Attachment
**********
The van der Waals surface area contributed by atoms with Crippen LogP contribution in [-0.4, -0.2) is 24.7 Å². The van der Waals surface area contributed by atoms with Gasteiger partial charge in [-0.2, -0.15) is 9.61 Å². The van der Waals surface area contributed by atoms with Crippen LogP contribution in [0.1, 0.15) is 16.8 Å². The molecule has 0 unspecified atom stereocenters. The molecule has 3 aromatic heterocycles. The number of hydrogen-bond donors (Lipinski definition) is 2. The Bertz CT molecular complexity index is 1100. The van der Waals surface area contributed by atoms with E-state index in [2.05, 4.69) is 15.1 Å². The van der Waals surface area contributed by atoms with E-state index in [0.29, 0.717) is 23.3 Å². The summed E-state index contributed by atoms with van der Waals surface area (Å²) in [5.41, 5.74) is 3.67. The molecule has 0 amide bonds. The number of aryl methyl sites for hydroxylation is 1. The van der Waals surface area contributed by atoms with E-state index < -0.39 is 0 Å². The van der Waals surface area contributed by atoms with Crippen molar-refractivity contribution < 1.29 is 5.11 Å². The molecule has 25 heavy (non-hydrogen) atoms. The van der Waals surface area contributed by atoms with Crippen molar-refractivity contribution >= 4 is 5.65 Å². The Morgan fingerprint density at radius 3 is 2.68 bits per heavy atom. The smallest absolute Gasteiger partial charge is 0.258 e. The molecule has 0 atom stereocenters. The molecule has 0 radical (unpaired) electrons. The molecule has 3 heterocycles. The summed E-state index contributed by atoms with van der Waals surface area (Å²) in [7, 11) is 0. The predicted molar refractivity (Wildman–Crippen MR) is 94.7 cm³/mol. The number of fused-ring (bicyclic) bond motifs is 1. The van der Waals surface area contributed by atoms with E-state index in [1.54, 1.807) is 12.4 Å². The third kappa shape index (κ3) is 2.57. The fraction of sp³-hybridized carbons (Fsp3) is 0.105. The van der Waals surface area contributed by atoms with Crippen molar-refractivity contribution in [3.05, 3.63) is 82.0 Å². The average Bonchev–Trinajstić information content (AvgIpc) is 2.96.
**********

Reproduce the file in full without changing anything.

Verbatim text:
The van der Waals surface area contributed by atoms with Crippen LogP contribution in [-0.4, -0.2) is 24.7 Å². The van der Waals surface area contributed by atoms with Gasteiger partial charge in [-0.2, -0.15) is 9.61 Å². The van der Waals surface area contributed by atoms with Crippen LogP contribution in [0.1, 0.15) is 16.8 Å². The molecule has 0 unspecified atom stereocenters. The molecule has 3 aromatic heterocycles. The number of hydrogen-bond donors (Lipinski definition) is 2. The Bertz CT molecular complexity index is 1100. The van der Waals surface area contributed by atoms with E-state index in [2.05, 4.69) is 15.1 Å². The van der Waals surface area contributed by atoms with E-state index in [0.29, 0.717) is 23.3 Å². The summed E-state index contributed by atoms with van der Waals surface area (Å²) in [5.41, 5.74) is 3.67. The molecule has 0 amide bonds. The number of aryl methyl sites for hydroxylation is 1. The van der Waals surface area contributed by atoms with E-state index < -0.39 is 0 Å². The van der Waals surface area contributed by atoms with Crippen molar-refractivity contribution < 1.29 is 5.11 Å². The molecule has 25 heavy (non-hydrogen) atoms. The van der Waals surface area contributed by atoms with Crippen molar-refractivity contribution >= 4 is 5.65 Å². The Morgan fingerprint density at radius 3 is 2.68 bits per heavy atom. The smallest absolute Gasteiger partial charge is 0.258 e. The molecule has 0 atom stereocenters. The molecule has 0 radical (unpaired) electrons. The molecule has 3 heterocycles. The summed E-state index contributed by atoms with van der Waals surface area (Å²) in [7, 11) is 0. The predicted molar refractivity (Wildman–Crippen MR) is 94.7 cm³/mol. The number of fused-ring (bicyclic) bond motifs is 1. The van der Waals surface area contributed by atoms with E-state index in [1.54, 1.807) is 12.4 Å². The third kappa shape index (κ3) is 2.57. The fraction of sp³-hybridized carbons (Fsp3) is 0.105. The van der Waals surface area contributed by atoms with Crippen molar-refractivity contribution in [3.05, 3.63) is 82.0 Å². The average Bonchev–Trinajstić information content (AvgIpc) is 2.96.